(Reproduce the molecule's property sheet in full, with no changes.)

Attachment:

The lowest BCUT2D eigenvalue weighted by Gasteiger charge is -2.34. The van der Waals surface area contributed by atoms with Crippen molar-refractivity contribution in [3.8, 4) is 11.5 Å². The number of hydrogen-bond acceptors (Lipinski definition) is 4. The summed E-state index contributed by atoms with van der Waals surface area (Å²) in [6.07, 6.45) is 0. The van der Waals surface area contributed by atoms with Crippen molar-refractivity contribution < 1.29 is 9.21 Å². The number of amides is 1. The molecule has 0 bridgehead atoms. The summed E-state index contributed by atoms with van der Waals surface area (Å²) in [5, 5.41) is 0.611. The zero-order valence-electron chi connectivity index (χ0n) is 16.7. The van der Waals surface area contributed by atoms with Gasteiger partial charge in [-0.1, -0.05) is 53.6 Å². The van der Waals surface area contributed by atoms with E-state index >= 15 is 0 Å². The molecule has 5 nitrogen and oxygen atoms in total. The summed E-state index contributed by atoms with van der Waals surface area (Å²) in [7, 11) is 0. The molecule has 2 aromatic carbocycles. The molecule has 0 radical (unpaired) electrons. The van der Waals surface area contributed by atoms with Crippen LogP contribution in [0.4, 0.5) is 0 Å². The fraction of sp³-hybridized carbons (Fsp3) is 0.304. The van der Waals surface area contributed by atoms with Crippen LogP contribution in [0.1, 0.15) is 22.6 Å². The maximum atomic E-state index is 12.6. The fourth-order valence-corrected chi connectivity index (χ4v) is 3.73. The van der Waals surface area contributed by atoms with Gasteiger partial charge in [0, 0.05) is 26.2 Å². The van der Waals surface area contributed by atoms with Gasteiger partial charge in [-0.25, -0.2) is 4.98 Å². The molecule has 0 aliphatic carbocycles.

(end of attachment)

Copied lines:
The lowest BCUT2D eigenvalue weighted by Gasteiger charge is -2.34. The van der Waals surface area contributed by atoms with Crippen molar-refractivity contribution in [3.8, 4) is 11.5 Å². The number of hydrogen-bond acceptors (Lipinski definition) is 4. The summed E-state index contributed by atoms with van der Waals surface area (Å²) in [6.07, 6.45) is 0. The van der Waals surface area contributed by atoms with Crippen molar-refractivity contribution < 1.29 is 9.21 Å². The number of amides is 1. The molecule has 0 bridgehead atoms. The summed E-state index contributed by atoms with van der Waals surface area (Å²) in [5, 5.41) is 0.611. The zero-order valence-electron chi connectivity index (χ0n) is 16.7. The van der Waals surface area contributed by atoms with Gasteiger partial charge in [-0.1, -0.05) is 53.6 Å². The van der Waals surface area contributed by atoms with E-state index >= 15 is 0 Å². The molecule has 5 nitrogen and oxygen atoms in total. The summed E-state index contributed by atoms with van der Waals surface area (Å²) in [7, 11) is 0. The molecule has 2 aromatic carbocycles. The molecule has 0 radical (unpaired) electrons. The van der Waals surface area contributed by atoms with Crippen LogP contribution in [0.4, 0.5) is 0 Å². The fraction of sp³-hybridized carbons (Fsp3) is 0.304. The van der Waals surface area contributed by atoms with Crippen LogP contribution in [0.1, 0.15) is 22.6 Å². The maximum atomic E-state index is 12.6. The fourth-order valence-corrected chi connectivity index (χ4v) is 3.73. The van der Waals surface area contributed by atoms with Gasteiger partial charge in [0, 0.05) is 26.2 Å². The van der Waals surface area contributed by atoms with Gasteiger partial charge in [-0.25, -0.2) is 4.98 Å². The molecule has 0 aliphatic carbocycles.